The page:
Still think you ought to get a couple of cobs to go with your startup wood, though.
This is tremendous everyone, thank you so much for the advice!
I see some pretty decent new pipes online for around $70
Life's most valuable treasure is..Love
It's hard to beat a Savinelli in the price range you indicate. They have a nice selection of styles too!
IMO, the corncob is an acquired taste. I have one and I rarely smoke it because they have chintzy plastic stems, and the lousy mouth feel ruins the experience for me.
An equally important part of the equation is the tobacco you choose to smoke. I would avoid aromatic tobaccos -- not because they are inherently bad, but because a beginner's technique is not up to the task of smoking them properly.
Do you have experience with other forms of tobacco? It would be helpful to know how well developed your palate is.
I find myself sitting idly on the line dividing past and future,
as if I could kill time without injuring eternity. -- Thoreau
Carey's has a great price on a Savinelli Punto Oro Sandblasted Bing's Favorite, under $90 -- an awesome starter pipe, IMO.
Can't go wrong with a cob as your first pipe and if you don't like it, you're not out a whole lot. I started with a cob and learned to pack it and smoke it before moving to briar's. I find most of my pipes on E-bay or use Briarbid on this site to find good estate pipes. Also, choose a simple tobacco that is forgiving and will take you to next step of sampling. 1Q is a good starter and very forgiving to the new smoker.
"Do you have experience with other forms of tobacco? It would be helpful to know how well developed your palate is."
In response to cortezattic, I've never sampled any kind of tobacco. I'm headed to a local tobacconist specialising in cigars and pipes to see which brand is fit for me.
FWIW, if I could learn this hobby all over again, I wouldn't have bought any kind of new pipe. I would have bought only good estate pipes in my price range. I would have received twice the pipe for half the money, and the pipe would have already been broken in, making my initial experiences more enjoyable. The price ranges suggested above will get you one heck of a good estate pipe. I think new pipe smokers, even those experienced with other forms of tobacco, underestimate the pipe break-in process and how this effects the overall smoke and experience of the tobacco. I know I did.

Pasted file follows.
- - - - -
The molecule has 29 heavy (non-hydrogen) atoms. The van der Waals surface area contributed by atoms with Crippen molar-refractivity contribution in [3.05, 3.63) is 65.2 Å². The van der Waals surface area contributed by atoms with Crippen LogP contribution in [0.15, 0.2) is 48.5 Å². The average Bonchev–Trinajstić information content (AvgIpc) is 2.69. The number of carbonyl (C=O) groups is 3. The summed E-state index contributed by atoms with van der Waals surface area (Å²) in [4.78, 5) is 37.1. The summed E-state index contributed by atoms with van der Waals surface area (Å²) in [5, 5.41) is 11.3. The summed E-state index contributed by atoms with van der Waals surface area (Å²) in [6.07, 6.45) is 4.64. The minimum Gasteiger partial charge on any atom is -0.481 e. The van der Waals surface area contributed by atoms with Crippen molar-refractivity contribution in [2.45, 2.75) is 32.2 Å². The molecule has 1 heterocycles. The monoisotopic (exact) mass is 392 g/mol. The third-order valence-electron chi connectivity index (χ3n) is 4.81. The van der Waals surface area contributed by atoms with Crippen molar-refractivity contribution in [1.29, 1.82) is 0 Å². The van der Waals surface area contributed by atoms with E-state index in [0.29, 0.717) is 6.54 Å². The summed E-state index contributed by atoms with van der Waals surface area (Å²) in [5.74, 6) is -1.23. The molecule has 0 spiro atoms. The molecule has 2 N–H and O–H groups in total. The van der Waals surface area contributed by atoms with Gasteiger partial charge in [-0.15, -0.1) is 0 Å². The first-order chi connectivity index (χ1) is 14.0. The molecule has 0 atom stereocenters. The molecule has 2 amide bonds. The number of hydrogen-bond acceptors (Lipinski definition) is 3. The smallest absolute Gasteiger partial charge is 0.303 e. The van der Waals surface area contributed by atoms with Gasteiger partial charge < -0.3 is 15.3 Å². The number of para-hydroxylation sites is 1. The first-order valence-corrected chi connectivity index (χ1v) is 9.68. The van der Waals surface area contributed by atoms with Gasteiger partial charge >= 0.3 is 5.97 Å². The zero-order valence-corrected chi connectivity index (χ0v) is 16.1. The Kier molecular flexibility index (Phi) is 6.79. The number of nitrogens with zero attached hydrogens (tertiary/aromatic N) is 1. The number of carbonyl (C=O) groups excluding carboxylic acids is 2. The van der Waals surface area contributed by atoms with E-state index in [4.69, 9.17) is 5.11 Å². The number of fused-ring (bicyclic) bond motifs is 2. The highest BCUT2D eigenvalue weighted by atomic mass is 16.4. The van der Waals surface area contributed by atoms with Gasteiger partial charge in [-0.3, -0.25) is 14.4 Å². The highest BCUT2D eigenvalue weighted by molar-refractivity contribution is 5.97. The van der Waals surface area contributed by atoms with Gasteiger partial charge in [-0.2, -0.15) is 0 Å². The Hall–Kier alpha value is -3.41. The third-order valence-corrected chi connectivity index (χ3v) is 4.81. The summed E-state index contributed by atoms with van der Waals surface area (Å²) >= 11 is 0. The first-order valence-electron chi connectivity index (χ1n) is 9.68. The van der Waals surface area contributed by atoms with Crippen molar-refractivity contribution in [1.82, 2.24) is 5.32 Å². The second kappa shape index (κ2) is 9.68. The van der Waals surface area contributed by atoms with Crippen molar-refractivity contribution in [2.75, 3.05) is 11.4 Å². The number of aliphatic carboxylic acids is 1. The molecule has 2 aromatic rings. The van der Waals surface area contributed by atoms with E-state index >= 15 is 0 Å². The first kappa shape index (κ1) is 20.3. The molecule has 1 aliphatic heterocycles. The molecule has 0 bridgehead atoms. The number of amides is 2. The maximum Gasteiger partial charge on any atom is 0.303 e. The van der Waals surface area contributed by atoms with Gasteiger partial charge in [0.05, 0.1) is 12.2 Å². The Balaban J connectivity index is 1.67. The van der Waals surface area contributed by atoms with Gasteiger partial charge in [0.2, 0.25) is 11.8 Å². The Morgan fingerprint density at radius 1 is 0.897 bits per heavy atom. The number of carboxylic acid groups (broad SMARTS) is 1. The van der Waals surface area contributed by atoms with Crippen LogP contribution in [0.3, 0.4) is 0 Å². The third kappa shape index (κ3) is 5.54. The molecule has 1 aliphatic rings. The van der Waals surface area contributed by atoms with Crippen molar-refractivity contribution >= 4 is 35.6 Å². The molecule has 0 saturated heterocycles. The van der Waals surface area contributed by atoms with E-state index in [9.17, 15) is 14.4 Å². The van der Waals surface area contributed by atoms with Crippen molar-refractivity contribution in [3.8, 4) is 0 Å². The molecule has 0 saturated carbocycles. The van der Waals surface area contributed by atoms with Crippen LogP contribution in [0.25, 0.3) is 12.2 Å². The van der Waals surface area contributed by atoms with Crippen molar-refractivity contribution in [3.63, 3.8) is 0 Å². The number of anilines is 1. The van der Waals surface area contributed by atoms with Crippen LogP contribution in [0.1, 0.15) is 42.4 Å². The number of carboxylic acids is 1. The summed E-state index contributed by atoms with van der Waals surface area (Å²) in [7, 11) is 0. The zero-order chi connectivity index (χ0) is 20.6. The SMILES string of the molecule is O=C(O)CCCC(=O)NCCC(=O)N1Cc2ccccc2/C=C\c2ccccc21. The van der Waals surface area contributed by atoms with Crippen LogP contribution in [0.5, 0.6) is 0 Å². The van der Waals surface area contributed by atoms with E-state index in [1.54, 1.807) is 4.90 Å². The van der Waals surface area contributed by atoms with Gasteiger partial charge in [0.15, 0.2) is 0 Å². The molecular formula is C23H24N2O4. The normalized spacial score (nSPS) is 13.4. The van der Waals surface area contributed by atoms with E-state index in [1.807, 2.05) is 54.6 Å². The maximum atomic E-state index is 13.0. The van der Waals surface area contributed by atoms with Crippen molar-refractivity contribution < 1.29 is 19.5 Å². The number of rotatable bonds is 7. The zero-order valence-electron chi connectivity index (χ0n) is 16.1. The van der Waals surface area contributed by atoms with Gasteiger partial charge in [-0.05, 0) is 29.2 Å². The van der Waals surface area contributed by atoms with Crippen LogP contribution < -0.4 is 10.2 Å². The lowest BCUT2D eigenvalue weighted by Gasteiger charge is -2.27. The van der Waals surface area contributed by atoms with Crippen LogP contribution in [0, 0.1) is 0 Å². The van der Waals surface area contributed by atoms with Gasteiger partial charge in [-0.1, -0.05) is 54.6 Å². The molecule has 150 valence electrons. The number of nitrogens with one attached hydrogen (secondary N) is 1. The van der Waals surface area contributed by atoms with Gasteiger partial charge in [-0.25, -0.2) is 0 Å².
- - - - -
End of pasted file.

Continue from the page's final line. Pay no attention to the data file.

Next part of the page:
+1 to Sothron
Welcome aboard! You've gotten some varied but great advice.
When I started out I opted to spend more on tobacco then my pipes. I don't regret it. If I could toss one thing out there, I'd suggest trying a variety of tobacco types to help you zero in on what you enjoy. Don't feel like you've got to sample every blend, but get to know the "families" and explore them a bit.
A word of caution about starting with a cob... I love my cobs. But some members here have said that they would have never become pipe smokers if they started off with a cob. It's a different smoking experience for some. For me, a cob is just another great smoking pipe.
Just don't form your opinion on all of pipe smoking from just one type of pipe. They all have something different to offer and it's hard to determine which you'll like, or hate, or if you will like or hate any at all.
Jump in with both feet.
"I was born to lose. So I'll die to win." -Breaking Benjamin
For the price range you are talking about I would recommend to try big Ben series 5 startup kit pipe really good pipe with a starter kit for a very reasonable price...
Hmmm, $10.00 pipe is DEFINETELY a no no mate. Spend at a minimum, $40.00-$75.00. If your buget is a bit low at the moment, then go with a couple of Cobs, they can be had for $5.00-10.00 apiece and are great smokers
Great advice. I don't care for brands, but I like Stanwell.
As long as I got a pipe full of baccy and a nose full of snuff, I'm a happy camper
Cigarettes are an addiction, cigars are a hobby, pipes are a religion